Maine’s gut check: $2.13 billion a year


Usually, we’re talking about cutting the fat out of government. Now, government wants to trim the fat from us.

Obesity is costing Maine’s economy, meaning mainly its employers, $2.13 billion per year, according to a study released Tuesday.

We have no idea how such numbers are calculated. In this case, they were developed by a North Carolina-based consulting company that has done this sort of work in other states.

And while $2 billion is clearly a lot of cabbage, it no doubt understates the true cost of the problem.

First, the statistics do not include children, the elderly or Mainers covered by MaineCare or Medicare. Other research shows that the poor and the elderly tend to have higher rates of obesity than the general population. And, to a large extent, businesses and individuals in Maine pick up the tab for that medical care as well.

The statistics are even clearer: Judged by body mass index, nearly 38 percent of Maine adults are overweight, and more than 23 percent are considered obese, according to the U.S. Centers for Disease Control and Prevention. Nearly 47 percent of Mainers are considered physically inactive.

That’s all adding up to what’s been described as an “obesity crisis.” Car seats are getting bigger to accommodate obese American kids, and airline seats are getting wider to accommodate their parents. Automakers are widening and bolstering seats and testing ways for larger and larger Americans to more easily get in and out of their cars.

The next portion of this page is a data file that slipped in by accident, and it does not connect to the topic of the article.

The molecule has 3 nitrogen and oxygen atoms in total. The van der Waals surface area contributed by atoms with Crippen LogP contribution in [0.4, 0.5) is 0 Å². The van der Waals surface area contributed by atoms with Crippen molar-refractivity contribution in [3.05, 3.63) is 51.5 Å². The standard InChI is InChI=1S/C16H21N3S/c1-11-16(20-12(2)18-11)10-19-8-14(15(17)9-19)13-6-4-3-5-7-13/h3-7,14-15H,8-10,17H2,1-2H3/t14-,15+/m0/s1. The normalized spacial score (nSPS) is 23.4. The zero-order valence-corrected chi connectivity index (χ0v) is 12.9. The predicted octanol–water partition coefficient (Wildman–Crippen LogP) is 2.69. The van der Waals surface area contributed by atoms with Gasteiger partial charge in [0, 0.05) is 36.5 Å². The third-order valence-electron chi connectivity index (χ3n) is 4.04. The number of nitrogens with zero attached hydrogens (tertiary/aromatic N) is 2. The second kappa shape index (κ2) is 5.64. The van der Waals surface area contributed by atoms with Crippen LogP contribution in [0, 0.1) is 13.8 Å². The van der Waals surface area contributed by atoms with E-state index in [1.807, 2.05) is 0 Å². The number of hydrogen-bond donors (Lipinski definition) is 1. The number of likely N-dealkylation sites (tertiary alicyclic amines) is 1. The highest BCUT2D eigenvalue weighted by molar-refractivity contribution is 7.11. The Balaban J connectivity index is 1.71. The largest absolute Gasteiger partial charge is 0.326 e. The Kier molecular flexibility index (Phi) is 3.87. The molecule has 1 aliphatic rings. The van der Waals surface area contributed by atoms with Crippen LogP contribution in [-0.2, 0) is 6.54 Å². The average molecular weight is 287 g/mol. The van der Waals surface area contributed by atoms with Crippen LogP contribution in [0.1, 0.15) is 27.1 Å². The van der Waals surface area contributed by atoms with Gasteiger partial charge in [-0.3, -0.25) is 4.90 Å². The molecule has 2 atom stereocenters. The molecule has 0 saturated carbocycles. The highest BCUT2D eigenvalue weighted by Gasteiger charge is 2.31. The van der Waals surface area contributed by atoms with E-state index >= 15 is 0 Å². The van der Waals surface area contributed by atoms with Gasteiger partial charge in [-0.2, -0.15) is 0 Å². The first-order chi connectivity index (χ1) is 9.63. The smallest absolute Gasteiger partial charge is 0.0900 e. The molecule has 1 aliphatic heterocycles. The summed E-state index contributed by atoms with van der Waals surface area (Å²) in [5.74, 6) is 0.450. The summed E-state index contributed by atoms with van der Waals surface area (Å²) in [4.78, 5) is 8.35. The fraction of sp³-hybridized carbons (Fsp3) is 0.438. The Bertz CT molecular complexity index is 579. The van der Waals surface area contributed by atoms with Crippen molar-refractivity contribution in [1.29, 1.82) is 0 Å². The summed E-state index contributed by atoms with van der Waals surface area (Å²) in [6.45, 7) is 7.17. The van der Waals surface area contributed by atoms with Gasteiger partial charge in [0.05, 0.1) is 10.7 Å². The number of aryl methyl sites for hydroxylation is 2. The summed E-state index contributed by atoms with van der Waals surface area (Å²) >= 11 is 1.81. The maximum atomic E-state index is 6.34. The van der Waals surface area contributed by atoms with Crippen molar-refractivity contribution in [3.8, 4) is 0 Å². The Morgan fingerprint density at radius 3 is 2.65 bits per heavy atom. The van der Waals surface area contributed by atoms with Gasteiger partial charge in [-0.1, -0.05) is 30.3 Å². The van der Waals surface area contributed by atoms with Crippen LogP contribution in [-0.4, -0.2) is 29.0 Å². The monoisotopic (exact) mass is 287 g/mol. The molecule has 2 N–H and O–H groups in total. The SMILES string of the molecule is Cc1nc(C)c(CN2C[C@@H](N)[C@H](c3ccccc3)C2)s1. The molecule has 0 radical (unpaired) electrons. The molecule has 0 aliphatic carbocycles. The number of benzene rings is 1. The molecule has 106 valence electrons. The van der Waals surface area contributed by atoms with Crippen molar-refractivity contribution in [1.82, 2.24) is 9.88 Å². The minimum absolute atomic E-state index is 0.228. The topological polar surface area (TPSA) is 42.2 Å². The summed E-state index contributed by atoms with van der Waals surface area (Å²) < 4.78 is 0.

On Monday, the Baldacci administration released its first biennial state health plan, which calls for a “culture of health” and urges Mainers to sign “Be Fit for Maine” contracts.

While the contracts sound a little gimmicky to us, the overall goal is clearly worthy. Over the past several decades, states, including Maine, have undertaken large-scale public education campaigns to combat teen pregnancy and smoking.

At the time those campaigns were begun, the problems seemed hopelessly out of control. Over the years, however, great strides have been made in both areas.

We’re likewise optimistic that our obesity epidemic isn’t beyond our control.

But, like smoking and teen pregnancy, fighting it will take a long-term public health commitment.

As the research shows, it’s a commitment worth making.